Moving people to Christmas Island is not an “appropriate solution,” Dr. Tony Bartone, the president of the Australian Medical Association, said in a television news interview, adding that the government had other facilities it could use, such as military sites.

People trapped in Wuhan said they were torn between staying in China or spending two weeks at a remote detention facility.

“I have mixed feelings about it,” Daniel Ouyang, an Australian who visited Wuhan for the Lunar New Year holiday, told the Australian Broadcasting Corporation.

The government, he said, had not been forthcoming about what conditions they should expect on the island. “What’s going to happen to our freedom?” he asked.

“Christmas Island for 14 days is a long time,” Bon Lee, a Sydney man in Hubei Province, told The Sydney Morning Herald. “It’s a drastic measure.”

American stores are selling out of masks, and health care workers risk infection if they cannot get the protective gear.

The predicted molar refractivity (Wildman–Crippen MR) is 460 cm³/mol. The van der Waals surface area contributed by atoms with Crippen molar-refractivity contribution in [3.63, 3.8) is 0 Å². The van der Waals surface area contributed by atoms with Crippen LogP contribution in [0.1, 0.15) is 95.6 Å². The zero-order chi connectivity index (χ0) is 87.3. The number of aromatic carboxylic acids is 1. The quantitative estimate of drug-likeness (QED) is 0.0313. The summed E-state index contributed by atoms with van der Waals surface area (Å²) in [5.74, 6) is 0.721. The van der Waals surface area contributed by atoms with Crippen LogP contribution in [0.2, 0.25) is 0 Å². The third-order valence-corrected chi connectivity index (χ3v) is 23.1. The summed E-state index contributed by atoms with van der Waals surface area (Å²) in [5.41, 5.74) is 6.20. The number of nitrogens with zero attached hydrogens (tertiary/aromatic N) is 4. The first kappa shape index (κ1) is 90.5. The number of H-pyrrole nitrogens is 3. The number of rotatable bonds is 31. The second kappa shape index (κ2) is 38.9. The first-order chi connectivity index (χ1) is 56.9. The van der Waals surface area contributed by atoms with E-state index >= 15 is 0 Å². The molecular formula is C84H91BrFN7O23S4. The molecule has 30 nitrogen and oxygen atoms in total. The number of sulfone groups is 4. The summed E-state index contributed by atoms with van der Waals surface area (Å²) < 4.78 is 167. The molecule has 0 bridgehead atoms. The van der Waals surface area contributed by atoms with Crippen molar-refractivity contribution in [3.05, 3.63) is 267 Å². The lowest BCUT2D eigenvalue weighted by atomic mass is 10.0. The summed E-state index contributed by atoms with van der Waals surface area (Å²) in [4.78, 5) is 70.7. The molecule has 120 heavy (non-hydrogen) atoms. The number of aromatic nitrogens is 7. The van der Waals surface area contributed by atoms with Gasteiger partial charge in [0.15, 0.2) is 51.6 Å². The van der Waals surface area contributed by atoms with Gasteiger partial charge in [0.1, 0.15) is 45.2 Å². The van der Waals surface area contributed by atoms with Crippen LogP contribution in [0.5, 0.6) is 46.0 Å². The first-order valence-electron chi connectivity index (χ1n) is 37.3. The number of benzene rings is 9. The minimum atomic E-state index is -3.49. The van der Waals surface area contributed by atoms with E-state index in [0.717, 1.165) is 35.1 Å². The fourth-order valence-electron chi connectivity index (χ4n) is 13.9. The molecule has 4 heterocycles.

Some popular sellers on Amazon say deliveries will be delayed for weeks.

Masks are thought to slow the spread of disease when they are worn by sick people in crowded places like emergency rooms, offices, subways and buses. By containing coughs and sneezes, masks stop virus-laden droplets from being spewed into the air and onto nearby surfaces.

Hoarding by the healthy means that hospitals, clinics and doctors’ offices could run out. Doctors and nurses treating patients for respiratory infections should wear masks and replace them often — as soon as they become soggy, according to the Centers for Disease Control and Prevention.

The C.D.C. is reaching out to manufacturers to prevent shortages, especially in hospitals, an agency official said.

Comments from a doctor in Shanghai surged across Chinese social media after he described challenging Communist Party members to take the lead in fighting the coronavirus outbreak.